After two days of snow, what some called a blizzard, I stepped outside to enjoy the beauty. A white blanket draped all the bushes and trees in sparkling jewels. The full sun already had clumps falling from the trees and the sickles were dripping.
It wasn’t that I had to go out. There was still plenty, actually more than enough grub to keep an army fed for a month, but I was out of beer.
Alcoholic? I don’t think so but it was an excuse to walk up to the nearest convenient store and replenish.
I had made this venture many times before by myself and with another. Today I was alone.
The depth of snow, they say, has broken the record books, but I found my footing. After several layers and a wool cap with a red dress pin on it, I found my way out to Mansland.
One gets a bit of cabin fever and stir crazy in isolation. Just a step outside can free the spirit and a walk can bring it back. So today’s adventure was to go find a couple of beers to watch the afternoon football with. No shoveling required.
Upon entering my inner sanctum I wondered why it was so dark. The constant light was still on but it felt darker and colder than usual, then realized the skylights were covered in snow. I put out some critter grub I couldn’t before and they came a running. Al was please to have Owl TV on. I selected my bag and off I went into the unknown.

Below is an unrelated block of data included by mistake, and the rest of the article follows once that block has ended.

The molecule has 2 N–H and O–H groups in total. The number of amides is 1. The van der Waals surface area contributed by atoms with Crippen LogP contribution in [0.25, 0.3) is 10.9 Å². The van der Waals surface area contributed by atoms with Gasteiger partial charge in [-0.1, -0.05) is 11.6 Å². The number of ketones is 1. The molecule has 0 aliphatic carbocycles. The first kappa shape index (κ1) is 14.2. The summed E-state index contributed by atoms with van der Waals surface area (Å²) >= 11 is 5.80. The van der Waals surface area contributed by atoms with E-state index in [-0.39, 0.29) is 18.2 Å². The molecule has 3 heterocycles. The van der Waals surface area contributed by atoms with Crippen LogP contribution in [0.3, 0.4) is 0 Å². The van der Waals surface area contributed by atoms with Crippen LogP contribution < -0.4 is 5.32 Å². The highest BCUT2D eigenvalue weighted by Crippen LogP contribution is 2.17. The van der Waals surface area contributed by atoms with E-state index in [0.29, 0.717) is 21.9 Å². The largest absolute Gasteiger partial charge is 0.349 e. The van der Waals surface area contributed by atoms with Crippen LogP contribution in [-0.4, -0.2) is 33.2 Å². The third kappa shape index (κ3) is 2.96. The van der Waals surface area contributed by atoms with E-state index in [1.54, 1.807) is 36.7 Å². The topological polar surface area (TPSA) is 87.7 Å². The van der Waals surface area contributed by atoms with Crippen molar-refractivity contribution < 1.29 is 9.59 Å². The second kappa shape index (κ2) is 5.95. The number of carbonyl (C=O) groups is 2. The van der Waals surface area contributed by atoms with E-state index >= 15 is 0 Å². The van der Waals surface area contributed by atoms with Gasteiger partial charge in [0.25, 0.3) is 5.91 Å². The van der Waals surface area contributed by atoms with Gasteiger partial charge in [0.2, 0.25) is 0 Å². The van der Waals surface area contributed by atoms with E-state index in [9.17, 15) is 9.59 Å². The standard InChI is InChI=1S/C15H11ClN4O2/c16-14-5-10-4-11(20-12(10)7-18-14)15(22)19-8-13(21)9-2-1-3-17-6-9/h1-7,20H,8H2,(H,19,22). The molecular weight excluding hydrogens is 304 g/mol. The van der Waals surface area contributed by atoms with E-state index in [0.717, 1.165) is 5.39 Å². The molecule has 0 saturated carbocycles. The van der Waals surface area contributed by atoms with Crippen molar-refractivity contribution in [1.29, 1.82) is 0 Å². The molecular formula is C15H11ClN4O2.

There were no footprints in the alley so this was the first exploration in this area. After kicking enough of the snow aside for the gate to squeeze open, I stepped out.
Up to my knee was how far my foot went until I felt something solid under it. It is not far to the street but lifting and pressing forward through the deep whiteness is a cardio workout.
“Maybe I’m too old for this?” I panted. “Suck it up and be a man. You can do this”, my inner self told me, so foolishly I continued.
The street had been scraped and there were a few cars out. Mostly folks walking dogs or pulling sleds ventured out in the cold. There must be a reason for each of these folks to leave the warm shelter into the arctic but everyone was friendly and conversational, as if we were all survivors.
I found a rut with some powder to get traction. The first slip reminded me to take it slow. Always have one foot on powder. Always!
I start on the go with the traffic side but realized I should be facing the traffic to see what was coming. When a car came close I step into the mound next to the road to let them pass. Of about the dozen cars that passed by most were traveling slow and responsibly, but a few were up to speed and talking on their phones like there was no snow at all.
My main goal is to get there and back without falling. Falling without someone else to pick you up was not a pleasant thought so I just ploddy-ploddy forward and took my time.
The sun was warm on my face so I’ll probably have sunburn. I was already sweating but it was a good workout. My breathing had calmed down to my pace and I was moving forward. The game was on.